Sam Oxby's Reviews > March

March by Geraldine Brooks
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Jan 21, 2012

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Read from January 19 to 21, 2012

I rather enjoyed March as a historical fiction book. The copy I read had an interview in the back of the book stating that Brooks had purposefully kept away from any overlap with the original story of Alcott's 'Little Women', which I think very thoughtful and proper of Brooks, and therefore I believe it gave us a further insight into the already familiar March family.

I loved the change of narrative perspective at the beginning of the second part. I suppose as the first half of the book is more than two-thirds of the work, I wasn't prepared for the change of main character narrative, from a first hand account from Mr. March, to that of Mrs. March. It surprised me but in a very good way! I feel that this change of perspective really helps to ground, and balance the book too.

I also think that by having this contrast of narrative, the book acts as a perfect example of the differences in thought process between men and women. Particularly the miscommunication over the body language of Mrs. March as Mr. March gives his spurring talk upon the log to the young soldiers going out to war, in which he thinks her raising of the arms is to encourage him to go, and for her it was to symbolise the absolute opposite opinion!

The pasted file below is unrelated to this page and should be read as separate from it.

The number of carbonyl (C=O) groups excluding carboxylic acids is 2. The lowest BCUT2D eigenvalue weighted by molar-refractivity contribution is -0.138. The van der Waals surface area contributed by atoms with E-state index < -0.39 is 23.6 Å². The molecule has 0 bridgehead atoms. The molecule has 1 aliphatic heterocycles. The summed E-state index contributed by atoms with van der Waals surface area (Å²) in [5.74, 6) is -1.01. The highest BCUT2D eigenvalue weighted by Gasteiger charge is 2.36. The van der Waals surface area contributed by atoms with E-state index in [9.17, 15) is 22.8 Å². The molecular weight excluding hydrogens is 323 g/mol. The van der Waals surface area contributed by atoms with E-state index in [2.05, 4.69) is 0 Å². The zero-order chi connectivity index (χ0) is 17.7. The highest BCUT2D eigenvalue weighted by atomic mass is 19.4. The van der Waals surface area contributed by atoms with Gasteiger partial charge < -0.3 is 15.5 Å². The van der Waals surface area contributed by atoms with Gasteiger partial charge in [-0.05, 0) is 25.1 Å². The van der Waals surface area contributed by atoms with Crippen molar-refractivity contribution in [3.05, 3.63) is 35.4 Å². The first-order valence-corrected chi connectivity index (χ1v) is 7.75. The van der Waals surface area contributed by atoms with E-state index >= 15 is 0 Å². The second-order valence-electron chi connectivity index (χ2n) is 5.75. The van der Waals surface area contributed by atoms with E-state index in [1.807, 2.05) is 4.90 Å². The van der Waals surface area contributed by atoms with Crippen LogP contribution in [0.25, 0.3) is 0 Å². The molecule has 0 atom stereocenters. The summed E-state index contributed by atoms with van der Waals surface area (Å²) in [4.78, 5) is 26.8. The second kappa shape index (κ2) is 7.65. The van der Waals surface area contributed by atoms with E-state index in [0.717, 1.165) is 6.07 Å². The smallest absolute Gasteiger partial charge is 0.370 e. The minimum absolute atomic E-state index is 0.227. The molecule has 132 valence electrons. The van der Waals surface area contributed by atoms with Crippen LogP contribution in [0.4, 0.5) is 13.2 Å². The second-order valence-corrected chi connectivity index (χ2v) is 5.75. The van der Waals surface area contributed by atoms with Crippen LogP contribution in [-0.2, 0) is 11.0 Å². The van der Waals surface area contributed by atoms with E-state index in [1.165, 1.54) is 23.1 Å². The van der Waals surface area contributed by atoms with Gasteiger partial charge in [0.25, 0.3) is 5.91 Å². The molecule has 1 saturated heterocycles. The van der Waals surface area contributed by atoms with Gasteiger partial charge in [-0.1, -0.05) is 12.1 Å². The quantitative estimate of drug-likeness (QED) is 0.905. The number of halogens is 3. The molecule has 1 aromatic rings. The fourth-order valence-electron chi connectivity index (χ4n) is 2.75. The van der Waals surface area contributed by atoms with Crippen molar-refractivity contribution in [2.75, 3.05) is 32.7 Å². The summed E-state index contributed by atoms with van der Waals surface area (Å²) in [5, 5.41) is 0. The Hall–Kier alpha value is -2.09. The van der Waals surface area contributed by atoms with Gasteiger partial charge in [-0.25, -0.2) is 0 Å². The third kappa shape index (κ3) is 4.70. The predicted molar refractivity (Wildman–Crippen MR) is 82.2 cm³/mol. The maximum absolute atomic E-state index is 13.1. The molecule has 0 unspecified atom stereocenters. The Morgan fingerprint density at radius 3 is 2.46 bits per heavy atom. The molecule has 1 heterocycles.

I am glad that in today's day and age we have much less social expectations placed on us, as to what may and may not be openly expressed - so we can explain outright when someone gets the wrong end of the stick!

Overall, a good read, and a book that looks at one man's inner demons having sacrificed staunch moral practice for what appeared the greater good. Thought provoking on the issues of pacifism.
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